Saturday, April 1, 2023

Trouble in Khama’s paradise

Nestled in a thicket of palm trees deep in the middle of nowhere is a small settlement, hardly a dot on the Botswana map called Mosu. For a man in search of a life far from the hustle and bustle of the city, the privacy of Mosu must have proved irresistible. A few years ago President Lt Gen Khama set up a holiday retreat there. An air strip and four chalets, two for the twin brothers Tshekedi and Anthony and another one for Sports Minister Thapelo Olopeng completes Khama’s picture of paradise.

The stress of keeping the Botswana Democratic Party (BDP) together after a disastrous election and the internal party presidential succession fight may be getting to him, but President Khama can only imagine the serenity of the tall palm trees swaying against the wind and the peace of this back-water tucked far from the political madding crowd.

As BDP insiders jostle for the post of vice president, everything is being stress tested, and the Mosu happy family portrait is having the worst of it. There is trouble in paradise as President Khama’s close circle of friends is torne between the President’s brother Tshekedi Khama who is believed to be the heir apparent and Selibe Phikwe Member of Parliament, Nonofo Molefhi who enjoys the support of most party members.

Among those backing Molefhi for Vice President is Thapelo Olopeng the only non family member at the Mosu compound and his business partner Samson Guma Moyo.

The duo managed to harness all the party structures to their side at the last BDP congress in Maun to win all central committee position. Although Moyo later stepped down from the position of party chairman, BDP insiders believe he has been able to marshal his strong support base to back Molefhi. If elections for vice president were held by secret ballot, Molefhi would most likely come on top.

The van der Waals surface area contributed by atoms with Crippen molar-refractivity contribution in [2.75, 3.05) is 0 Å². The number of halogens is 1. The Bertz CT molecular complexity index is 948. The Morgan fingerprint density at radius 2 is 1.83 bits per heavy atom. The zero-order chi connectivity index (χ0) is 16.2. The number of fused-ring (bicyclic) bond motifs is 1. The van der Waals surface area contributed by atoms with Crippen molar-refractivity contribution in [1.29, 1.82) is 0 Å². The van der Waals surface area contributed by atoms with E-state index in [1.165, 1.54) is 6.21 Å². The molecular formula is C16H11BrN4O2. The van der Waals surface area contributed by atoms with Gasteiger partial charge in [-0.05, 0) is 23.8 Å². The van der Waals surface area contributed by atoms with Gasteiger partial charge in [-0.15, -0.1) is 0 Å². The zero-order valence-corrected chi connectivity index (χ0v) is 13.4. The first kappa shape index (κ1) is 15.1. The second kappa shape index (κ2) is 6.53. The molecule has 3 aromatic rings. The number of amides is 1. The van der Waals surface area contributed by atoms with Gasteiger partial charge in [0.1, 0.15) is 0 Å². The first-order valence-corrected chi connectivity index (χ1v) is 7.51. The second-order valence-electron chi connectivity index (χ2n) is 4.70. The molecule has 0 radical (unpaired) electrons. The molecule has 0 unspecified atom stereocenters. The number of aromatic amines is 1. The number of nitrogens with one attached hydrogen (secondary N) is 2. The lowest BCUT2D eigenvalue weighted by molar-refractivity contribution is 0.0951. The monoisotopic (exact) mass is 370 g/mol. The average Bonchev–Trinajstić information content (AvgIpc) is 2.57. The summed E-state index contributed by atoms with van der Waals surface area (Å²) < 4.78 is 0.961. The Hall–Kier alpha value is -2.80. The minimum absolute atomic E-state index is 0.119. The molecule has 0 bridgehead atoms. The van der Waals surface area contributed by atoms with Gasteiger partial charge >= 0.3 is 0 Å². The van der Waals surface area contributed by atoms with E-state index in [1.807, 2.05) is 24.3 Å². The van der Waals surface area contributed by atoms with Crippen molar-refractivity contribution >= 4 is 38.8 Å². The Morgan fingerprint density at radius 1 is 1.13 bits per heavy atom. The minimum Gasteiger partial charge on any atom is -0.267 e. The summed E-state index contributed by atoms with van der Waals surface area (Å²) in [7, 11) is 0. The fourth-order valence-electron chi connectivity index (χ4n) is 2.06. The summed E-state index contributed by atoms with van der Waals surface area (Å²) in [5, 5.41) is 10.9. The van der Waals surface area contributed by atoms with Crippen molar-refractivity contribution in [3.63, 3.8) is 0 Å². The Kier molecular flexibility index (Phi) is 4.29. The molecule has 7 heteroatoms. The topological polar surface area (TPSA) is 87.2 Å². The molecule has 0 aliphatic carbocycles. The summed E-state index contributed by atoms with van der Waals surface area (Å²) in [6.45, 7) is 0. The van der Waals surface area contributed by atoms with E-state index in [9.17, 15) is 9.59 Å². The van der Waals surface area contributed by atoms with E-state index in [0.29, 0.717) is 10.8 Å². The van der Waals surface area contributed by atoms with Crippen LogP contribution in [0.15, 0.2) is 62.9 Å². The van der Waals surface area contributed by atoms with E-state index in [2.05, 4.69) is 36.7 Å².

Tshekedi Khama on the other hand enjoys the support of party kingmaker and legal brains Parks Tafa and long standing Khama family friend Kitso Mokaila. With the BDP facing its worst decline in history and president Khama having squandered his goodwill, most party members believe there will be no BDP after Khama. Tshekedi’s supporters, on the other hand believe that the party needs a fresh dose of the tried and tested Khama magic to spring it back to life. They look to the president’s younger brother whose image has not been tainted by controversy as the keeper of the Khama flame.

Tshekedi, although has been keeping a low profile, is believed to be his elder brother’s biggest critic. Friends close to the Khama family say Tshekedi shares most Batswana’s disdain for his brothers close circle of friends, especially Olopeng and Directorate of Intelligence and Security Services Director General Isaac Kgosi. In fact, Tshekedi is believed to be among a few cabinet ministers who have mustered the courage to call for Kgosi’s head, much to the chagrin of big brother. Tshekedi however has not been able to translate his moral high ground into support in the party. Some party insiders insist that Tshekedi’s support in the party is being sponsored by President Khama.